Amoeba Music has been in existence since 1990 and caters to independent music lovers of all kinds.  There are stores in Berkeley, San Francisco and Hollywood.  The stores stock every kind of usic and movies, from the top 40 to the best in underground rock and hip-hop, soul, electronic, new and classic jazz, world music, roots music and experimental music.  The stores have DVD's and vinyls and books and posters.  Amoeba Music is a trading post for new and used discs, their stock changes daily and you can find just about anything.  Their website says they are more than a record store, they are a 21st century music outlet, a website and a popular live performance venue.  The store in Hollywood is located on the Sunset Strip and constantly hosts incredible free live performances and musical events.    When we walked in to the store, one of our group said it reminded them of Tower Records.  Amoeba Music still exists, Tower Records does not.

As we continued walking down Sunset towards Highland, we stopped at a beautiful church that I have seen from the outside, but never from the inside.  The church is known as the Blessed Sacrament Church.

Blessed Sacrament Church was formed in 1904, and the first church, accommodated 250 people and was built on Hollywood Blvd.  As the movie business developed in the 1910's, the population of Hollywood increased dramatically and by 1919, the old church was not large enough to accommodate all the people.  In 1921, the church bought the land on Sunset Blvd, that is the current home of the church.

The new church and school were designed by Thomas Franklin Power.  Power designed  the school, which opened in 1923, in an Italian Renaissance style.  The enrollment at the time of the opening was 370 students.  In 1919, the school had 140 students.  Power then turned his attention to the church, which he adapted from Basilican style of Italian Renaissance style.  The roof was made of tile instead of the flat roof typical of Roman churches.  He designed the interior with flanking arches reminiscent of the San Paolo and St. Clement Basilicas in Rome.  The new church was dedicated in June, 1928, with a 223 foot chimes tower, ornate exterior and seating for 1400 people.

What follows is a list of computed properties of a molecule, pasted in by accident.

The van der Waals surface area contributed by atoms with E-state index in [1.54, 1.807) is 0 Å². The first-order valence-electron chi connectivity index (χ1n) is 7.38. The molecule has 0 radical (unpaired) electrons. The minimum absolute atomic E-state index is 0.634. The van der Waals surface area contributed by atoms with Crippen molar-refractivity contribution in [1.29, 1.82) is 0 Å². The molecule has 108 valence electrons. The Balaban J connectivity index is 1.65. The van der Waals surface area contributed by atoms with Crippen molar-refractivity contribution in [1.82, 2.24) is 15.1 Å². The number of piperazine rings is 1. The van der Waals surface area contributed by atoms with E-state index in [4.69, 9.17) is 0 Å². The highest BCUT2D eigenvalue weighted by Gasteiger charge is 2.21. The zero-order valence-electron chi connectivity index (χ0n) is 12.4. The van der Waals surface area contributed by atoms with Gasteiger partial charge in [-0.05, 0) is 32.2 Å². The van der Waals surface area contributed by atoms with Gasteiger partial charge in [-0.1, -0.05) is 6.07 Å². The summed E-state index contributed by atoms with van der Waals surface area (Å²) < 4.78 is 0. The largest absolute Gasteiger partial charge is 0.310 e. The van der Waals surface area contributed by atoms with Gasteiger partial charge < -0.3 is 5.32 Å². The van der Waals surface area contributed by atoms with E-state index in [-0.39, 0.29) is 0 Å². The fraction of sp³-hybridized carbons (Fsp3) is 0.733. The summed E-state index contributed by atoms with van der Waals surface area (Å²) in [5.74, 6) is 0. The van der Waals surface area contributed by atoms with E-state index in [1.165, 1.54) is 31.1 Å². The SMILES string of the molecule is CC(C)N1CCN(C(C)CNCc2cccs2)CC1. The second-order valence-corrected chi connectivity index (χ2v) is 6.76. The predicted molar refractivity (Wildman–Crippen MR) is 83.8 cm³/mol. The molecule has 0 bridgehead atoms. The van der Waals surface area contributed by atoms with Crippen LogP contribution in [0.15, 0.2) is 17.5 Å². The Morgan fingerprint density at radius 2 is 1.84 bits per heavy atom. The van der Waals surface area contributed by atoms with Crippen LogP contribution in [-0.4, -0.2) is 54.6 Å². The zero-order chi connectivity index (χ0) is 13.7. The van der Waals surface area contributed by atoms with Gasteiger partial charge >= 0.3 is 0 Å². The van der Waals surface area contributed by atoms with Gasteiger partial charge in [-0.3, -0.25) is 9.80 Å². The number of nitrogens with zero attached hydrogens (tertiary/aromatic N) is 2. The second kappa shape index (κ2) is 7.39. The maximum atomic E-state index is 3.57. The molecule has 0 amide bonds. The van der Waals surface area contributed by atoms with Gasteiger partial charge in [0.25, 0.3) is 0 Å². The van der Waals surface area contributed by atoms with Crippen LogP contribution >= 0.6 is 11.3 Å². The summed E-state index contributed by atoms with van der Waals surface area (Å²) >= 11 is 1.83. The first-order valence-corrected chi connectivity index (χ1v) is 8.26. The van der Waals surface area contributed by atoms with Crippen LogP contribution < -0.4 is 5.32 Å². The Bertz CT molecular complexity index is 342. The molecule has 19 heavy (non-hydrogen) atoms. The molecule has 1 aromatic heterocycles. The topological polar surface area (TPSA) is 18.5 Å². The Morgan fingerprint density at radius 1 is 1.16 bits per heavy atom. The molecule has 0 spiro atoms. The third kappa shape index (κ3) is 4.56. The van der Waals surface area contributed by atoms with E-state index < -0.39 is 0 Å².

The completion of the interior decoration and ornamentation was delayed when the Great Depression began in 1929.  One interior element that did move forward during the Depression was the Stations of the Cross.  Carlo Wostry, who was a noted Italian artist, had been hired to paint murals at St. Andrew's Catholic Church in Pasadena, and was also hired to paint the Stations of the Cross at Blessed Sacrament.  He started working on the Stations in Italy in 1930 and finished them in 1932.  Finally in 1951, J. Earl Trudeau was hired to complete the interior design.  the interior work was was finally completed in early 1954 and was chosen by Trudeau to be a simpler treatment, featuring economy of means both in the artistic and economic senses.

From there we headed up to Hollywood and Highland to see the shopping center, the "action" and Grauman's Chinese Theater.  At the corner of Hollywood and Highland, is the Red Line, which we took back to Union Station.  We explored Union Station and got some ice cream and sat in one of the patios until our train was scheduled to head back to Irvine.  It was a fun and interesting day.

Friday, August 1, 2014

Field Trips in August-to the ice cream store

a la Minute Handcrafted Ice Cream has two stores; one in Redlands and one in Orange, CA  The girls and I went to the one in Orange, CA.    It reminded me of of "Salt and Straw" in Portland, OR, which is slightly different, as they do not use liquid nitrogen.  If you like, "not the typical ice cream" you try one of these places.

a la Minute uses liquid nitrogen, which is simply nitrogen(which makes up 78% of our atmosphere) in a liquid state.  It is -321 degrees.  Using liquid nitrogen to make ice cream minimizes the size of ice crystal and results in a much creamier ice cream.  The base of a la Minute's ice cream is 100% organic and they strive to use local ingredients when possible.  The stores have teamed up with local businesses to create their interesting flavors.

A small cost us $4.00.